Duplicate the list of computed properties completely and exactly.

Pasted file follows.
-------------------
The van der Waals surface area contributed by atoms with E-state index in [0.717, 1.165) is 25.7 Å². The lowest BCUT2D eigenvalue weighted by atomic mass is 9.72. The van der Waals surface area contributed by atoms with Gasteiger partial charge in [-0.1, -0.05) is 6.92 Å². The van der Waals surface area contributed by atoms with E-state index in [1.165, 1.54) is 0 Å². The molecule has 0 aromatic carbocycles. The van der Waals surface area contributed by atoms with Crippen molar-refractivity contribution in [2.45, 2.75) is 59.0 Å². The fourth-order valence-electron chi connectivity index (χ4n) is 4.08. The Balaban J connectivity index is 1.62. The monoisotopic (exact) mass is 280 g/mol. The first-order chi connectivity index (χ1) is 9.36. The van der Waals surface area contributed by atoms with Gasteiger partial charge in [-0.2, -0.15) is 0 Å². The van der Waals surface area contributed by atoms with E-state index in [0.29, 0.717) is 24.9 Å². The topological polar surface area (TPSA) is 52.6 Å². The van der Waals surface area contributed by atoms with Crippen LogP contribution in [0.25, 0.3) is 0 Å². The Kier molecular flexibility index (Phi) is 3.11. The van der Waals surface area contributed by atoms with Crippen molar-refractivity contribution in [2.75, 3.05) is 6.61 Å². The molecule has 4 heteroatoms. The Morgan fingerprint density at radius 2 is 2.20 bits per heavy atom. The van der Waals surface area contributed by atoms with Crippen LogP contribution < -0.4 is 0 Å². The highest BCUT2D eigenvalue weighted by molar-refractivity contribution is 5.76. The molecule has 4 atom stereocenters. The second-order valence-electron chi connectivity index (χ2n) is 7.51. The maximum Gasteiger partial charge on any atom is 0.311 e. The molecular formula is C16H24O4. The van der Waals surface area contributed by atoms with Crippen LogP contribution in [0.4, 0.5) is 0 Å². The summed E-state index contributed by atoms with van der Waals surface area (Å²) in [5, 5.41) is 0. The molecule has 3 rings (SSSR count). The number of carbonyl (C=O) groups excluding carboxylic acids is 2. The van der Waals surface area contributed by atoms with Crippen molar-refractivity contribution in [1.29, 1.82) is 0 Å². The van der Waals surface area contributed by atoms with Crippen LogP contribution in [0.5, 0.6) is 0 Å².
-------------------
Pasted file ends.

The van der Waals surface area contributed by atoms with E-state index in [0.717, 1.165) is 25.7 Å². The lowest BCUT2D eigenvalue weighted by atomic mass is 9.72. The van der Waals surface area contributed by atoms with Gasteiger partial charge in [-0.1, -0.05) is 6.92 Å². The van der Waals surface area contributed by atoms with E-state index in [1.165, 1.54) is 0 Å². The molecule has 0 aromatic carbocycles. The van der Waals surface area contributed by atoms with Crippen molar-refractivity contribution in [2.45, 2.75) is 59.0 Å². The fourth-order valence-electron chi connectivity index (χ4n) is 4.08. The Balaban J connectivity index is 1.62. The monoisotopic (exact) mass is 280 g/mol. The first-order chi connectivity index (χ1) is 9.36. The van der Waals surface area contributed by atoms with Gasteiger partial charge in [-0.2, -0.15) is 0 Å². The van der Waals surface area contributed by atoms with E-state index in [0.29, 0.717) is 24.9 Å². The topological polar surface area (TPSA) is 52.6 Å². The van der Waals surface area contributed by atoms with Crippen LogP contribution in [0.25, 0.3) is 0 Å². The Kier molecular flexibility index (Phi) is 3.11. The van der Waals surface area contributed by atoms with Crippen molar-refractivity contribution in [2.75, 3.05) is 6.61 Å². The molecule has 4 heteroatoms. The Morgan fingerprint density at radius 2 is 2.20 bits per heavy atom. The van der Waals surface area contributed by atoms with Crippen LogP contribution < -0.4 is 0 Å². The highest BCUT2D eigenvalue weighted by molar-refractivity contribution is 5.76. The molecule has 4 atom stereocenters. The second-order valence-electron chi connectivity index (χ2n) is 7.51. The maximum Gasteiger partial charge on any atom is 0.311 e. The molecular formula is C16H24O4. The van der Waals surface area contributed by atoms with Crippen LogP contribution in [0.4, 0.5) is 0 Å². The summed E-state index contributed by atoms with van der Waals surface area (Å²) in [5, 5.41) is 0. The molecule has 3 rings (SSSR count). The number of carbonyl (C=O) groups excluding carboxylic acids is 2. The van der Waals surface area contributed by atoms with Crippen molar-refractivity contribution in [1.29, 1.82) is 0 Å². The van der Waals surface area contributed by atoms with Crippen LogP contribution in [0.5, 0.6) is 0 Å².